At the end of a year that has seen an increase in climate-related litigation cases globally, plaintiffs, lawyers and campaigners representing six cases made clear at the UN climate talks in Katowice today that governments can no longer escape from their responsibility to protect the citizens from runaway climate change. In 2018, people around the world kept turning to the courts as politicians failed to deliver anything close to the necessary level of climate change mitigation – and courts increasingly order governments to deliver the urgent cuts in emissions necessary. Judging by the current rate at which these cases are being filed against governments, this is likely to only be tip of the (melting) iceberg in 2019.
To watch the press conference: https://unfccc-cop24.streamworld.de/webcast/climate-litigation-2018-how-courts-are-enforcing-e
The host of this year’s UN climate summit COP24, Poland won the shameful Fossil of the Day Award from Climate Action Network International today. The dubious award was handed down to Poland for promoting coal interests and turning a blind eye to the need to ramp up climate pledges by 2020.
One day after the EU Commission published its Long-Term Climate Strategy aiming at net zero greenhouse gas emissions by 2050 and just a few days before the the COP24 UNFCCC climate negotiations, which just started in Katowice, Poland - the ministers of Western Balkan countries which are parties to the Energy Community Treaty, gathered for the Ministerial Council, the Energy Community’s governing body, to pledge allegiance to the EU’s climate plans.
Wednesday, 5 December 14:00, Press Conference Room Area F—Theatre at COP 24 Venue in Katowice
On Wednesday 5 December, plaintiffs, lawyers and campaigners representing six climate cases around the world will attend the UN climate talks in Katowice to share updates about the legal actions that aim to ensure that national governments deliver the urgent cuts in emissions necessary to avert catastrophic climate change.
EU leaders of Austria, Finland, Luxembourg, the Netherlands and Spain attending the climate summit COP24 have recognized that further climate action is necessary to reach the 1.5°C temperature goal set out in the Paris Agreement.
On 2 December, government leaders will gather in Katowice, Poland, for the COP24 climate summit, where all countries of the world, including all EU Member States, need to commit to adopting higher 2030 climate targets by 2020; agree on the Paris rulebook, which will govern how the landmark agreement will be implemented; and provide adequate support for developing countries. To stay below 1.5°C in line with the landmark IPCC report, the EU needs to commit to significantly increase its 2030 target, even beyond the 55% reduction some Member States and the European Parliament are calling for.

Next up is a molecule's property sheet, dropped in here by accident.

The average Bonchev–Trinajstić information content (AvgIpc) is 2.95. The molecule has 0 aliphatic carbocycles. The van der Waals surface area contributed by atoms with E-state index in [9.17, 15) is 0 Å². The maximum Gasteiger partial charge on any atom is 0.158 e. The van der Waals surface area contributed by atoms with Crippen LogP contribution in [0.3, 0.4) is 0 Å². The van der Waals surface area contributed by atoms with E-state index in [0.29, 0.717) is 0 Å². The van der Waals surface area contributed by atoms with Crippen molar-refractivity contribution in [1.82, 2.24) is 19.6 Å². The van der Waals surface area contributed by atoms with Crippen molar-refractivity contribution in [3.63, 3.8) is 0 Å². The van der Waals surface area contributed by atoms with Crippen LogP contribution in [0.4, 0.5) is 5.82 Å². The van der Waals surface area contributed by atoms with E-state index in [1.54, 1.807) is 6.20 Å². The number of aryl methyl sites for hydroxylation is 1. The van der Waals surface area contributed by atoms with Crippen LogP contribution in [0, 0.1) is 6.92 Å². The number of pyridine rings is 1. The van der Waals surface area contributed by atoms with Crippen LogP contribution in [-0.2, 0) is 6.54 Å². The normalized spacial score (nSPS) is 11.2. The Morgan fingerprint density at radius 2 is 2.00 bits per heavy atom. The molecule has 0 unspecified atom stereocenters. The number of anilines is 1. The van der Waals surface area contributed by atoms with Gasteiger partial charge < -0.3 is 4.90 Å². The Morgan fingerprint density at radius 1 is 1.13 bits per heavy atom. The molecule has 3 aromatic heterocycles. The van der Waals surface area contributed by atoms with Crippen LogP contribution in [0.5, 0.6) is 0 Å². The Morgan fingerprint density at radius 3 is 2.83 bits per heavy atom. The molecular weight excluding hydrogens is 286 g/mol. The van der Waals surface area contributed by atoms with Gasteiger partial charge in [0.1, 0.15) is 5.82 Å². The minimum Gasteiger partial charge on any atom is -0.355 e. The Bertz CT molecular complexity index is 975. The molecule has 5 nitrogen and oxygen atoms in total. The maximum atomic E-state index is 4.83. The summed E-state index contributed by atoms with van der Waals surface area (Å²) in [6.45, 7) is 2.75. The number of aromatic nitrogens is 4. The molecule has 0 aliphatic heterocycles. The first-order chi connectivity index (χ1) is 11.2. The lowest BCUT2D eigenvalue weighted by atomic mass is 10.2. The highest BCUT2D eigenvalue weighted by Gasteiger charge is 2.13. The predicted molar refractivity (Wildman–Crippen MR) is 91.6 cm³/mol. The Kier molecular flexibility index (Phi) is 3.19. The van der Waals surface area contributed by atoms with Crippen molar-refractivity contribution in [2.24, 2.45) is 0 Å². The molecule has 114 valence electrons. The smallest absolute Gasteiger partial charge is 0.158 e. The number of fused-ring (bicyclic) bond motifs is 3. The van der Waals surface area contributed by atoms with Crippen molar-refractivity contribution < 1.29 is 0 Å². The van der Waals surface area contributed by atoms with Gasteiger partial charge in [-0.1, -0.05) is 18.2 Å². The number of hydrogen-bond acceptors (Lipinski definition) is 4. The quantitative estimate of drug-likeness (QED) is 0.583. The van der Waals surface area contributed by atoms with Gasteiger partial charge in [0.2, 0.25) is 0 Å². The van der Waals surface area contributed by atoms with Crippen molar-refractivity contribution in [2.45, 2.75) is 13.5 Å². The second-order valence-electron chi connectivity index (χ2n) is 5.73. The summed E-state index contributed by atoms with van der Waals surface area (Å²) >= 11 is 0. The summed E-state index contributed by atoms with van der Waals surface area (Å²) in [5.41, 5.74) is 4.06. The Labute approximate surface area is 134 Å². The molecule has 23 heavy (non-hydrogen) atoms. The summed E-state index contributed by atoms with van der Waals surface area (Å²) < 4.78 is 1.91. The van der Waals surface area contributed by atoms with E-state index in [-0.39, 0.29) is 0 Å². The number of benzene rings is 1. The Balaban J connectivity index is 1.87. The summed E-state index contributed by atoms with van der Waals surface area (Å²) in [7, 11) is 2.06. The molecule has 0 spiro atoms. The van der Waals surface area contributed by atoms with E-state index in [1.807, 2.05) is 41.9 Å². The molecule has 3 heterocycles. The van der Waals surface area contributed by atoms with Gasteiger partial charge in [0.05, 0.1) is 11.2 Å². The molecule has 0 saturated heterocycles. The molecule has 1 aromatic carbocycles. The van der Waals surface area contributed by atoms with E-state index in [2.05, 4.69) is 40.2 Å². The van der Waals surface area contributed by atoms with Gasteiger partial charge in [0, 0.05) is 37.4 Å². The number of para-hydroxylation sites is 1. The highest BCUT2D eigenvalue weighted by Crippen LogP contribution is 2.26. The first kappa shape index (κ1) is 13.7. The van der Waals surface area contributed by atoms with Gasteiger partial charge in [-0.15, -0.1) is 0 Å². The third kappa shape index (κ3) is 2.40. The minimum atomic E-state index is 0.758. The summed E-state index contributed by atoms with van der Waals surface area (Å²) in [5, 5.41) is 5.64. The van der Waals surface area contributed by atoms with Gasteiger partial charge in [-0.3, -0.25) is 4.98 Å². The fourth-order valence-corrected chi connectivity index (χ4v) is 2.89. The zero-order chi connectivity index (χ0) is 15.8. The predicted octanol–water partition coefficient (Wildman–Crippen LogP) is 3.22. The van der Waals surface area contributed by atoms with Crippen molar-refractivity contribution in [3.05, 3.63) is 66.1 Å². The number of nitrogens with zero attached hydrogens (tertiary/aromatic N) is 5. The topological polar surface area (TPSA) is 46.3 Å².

As part of the proceeding of the People’s Climate Case - the case challenging the EU’s 2030 climate target for its insufficiency to protect the citizens and their fundamental rights-, the European Parliament and the Council of the EU have submitted their first defence to court. The EU Institutions ask the European General Court to declare the case inadmissible. Now, the European General Court is expected to start a preliminary procedure to decide if the plaintiffs of the People’s Climate Case could have a standing in the court and could be allowed to be heard about their claims.
The proposal to upgrade the EU’s long-term target to net zero emissions by 2050 included in the draft Long-Term EU Climate Strategy released by the European Commission today is an important step forward, but it is likely not enough to achieve the Paris Agreement’s goal to limit global temperature rise to 1.5°C.
Statement from the Board of Climate Action Network Europe, regarding allegations of inappropriate conduct within the management of the Climate Action Network International Secretariat:
The European Commission is expected to publish its proposal for a long-term EU climate strategy on Wednesday, 28 November. This proposal will set the stage for negotiations among European governments about how much the EU should reduce its greenhouse gas emissions and what action it should take to make sure it achieves the temperature goals of the Paris Agreement. The IPCC’s recent report says that the next 12 years are critical to limit temperature rise to 1.5°C.